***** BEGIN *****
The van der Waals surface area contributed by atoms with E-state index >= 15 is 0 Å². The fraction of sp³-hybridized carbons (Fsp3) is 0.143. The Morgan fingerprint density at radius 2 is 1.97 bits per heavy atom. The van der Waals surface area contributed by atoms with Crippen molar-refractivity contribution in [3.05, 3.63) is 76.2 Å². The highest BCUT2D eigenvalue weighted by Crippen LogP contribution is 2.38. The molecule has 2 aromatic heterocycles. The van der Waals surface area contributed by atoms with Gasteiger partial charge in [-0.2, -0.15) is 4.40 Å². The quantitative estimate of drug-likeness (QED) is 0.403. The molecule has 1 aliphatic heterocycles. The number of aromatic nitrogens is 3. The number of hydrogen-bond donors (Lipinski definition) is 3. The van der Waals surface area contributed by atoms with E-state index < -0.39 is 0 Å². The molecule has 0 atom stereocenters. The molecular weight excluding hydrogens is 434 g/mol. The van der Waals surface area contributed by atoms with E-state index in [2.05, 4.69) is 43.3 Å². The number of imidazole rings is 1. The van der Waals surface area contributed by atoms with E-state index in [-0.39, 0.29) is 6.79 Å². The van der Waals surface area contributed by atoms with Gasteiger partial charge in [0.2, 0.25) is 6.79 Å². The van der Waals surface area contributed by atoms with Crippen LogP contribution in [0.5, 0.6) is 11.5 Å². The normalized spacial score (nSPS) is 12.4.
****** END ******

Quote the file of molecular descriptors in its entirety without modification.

The van der Waals surface area contributed by atoms with E-state index >= 15 is 0 Å². The fraction of sp³-hybridized carbons (Fsp3) is 0.143. The Morgan fingerprint density at radius 2 is 1.97 bits per heavy atom. The van der Waals surface area contributed by atoms with Crippen molar-refractivity contribution in [3.05, 3.63) is 76.2 Å². The highest BCUT2D eigenvalue weighted by Crippen LogP contribution is 2.38. The molecule has 2 aromatic heterocycles. The van der Waals surface area contributed by atoms with Gasteiger partial charge in [-0.2, -0.15) is 4.40 Å². The quantitative estimate of drug-likeness (QED) is 0.403. The molecule has 1 aliphatic heterocycles. The number of aromatic nitrogens is 3. The number of hydrogen-bond donors (Lipinski definition) is 3. The van der Waals surface area contributed by atoms with E-state index < -0.39 is 0 Å². The molecule has 0 atom stereocenters. The molecular weight excluding hydrogens is 434 g/mol. The van der Waals surface area contributed by atoms with E-state index in [2.05, 4.69) is 43.3 Å². The number of imidazole rings is 1. The van der Waals surface area contributed by atoms with E-state index in [-0.39, 0.29) is 6.79 Å². The van der Waals surface area contributed by atoms with Gasteiger partial charge in [0.2, 0.25) is 6.79 Å². The van der Waals surface area contributed by atoms with Crippen LogP contribution in [0.5, 0.6) is 11.5 Å². The normalized spacial score (nSPS) is 12.4.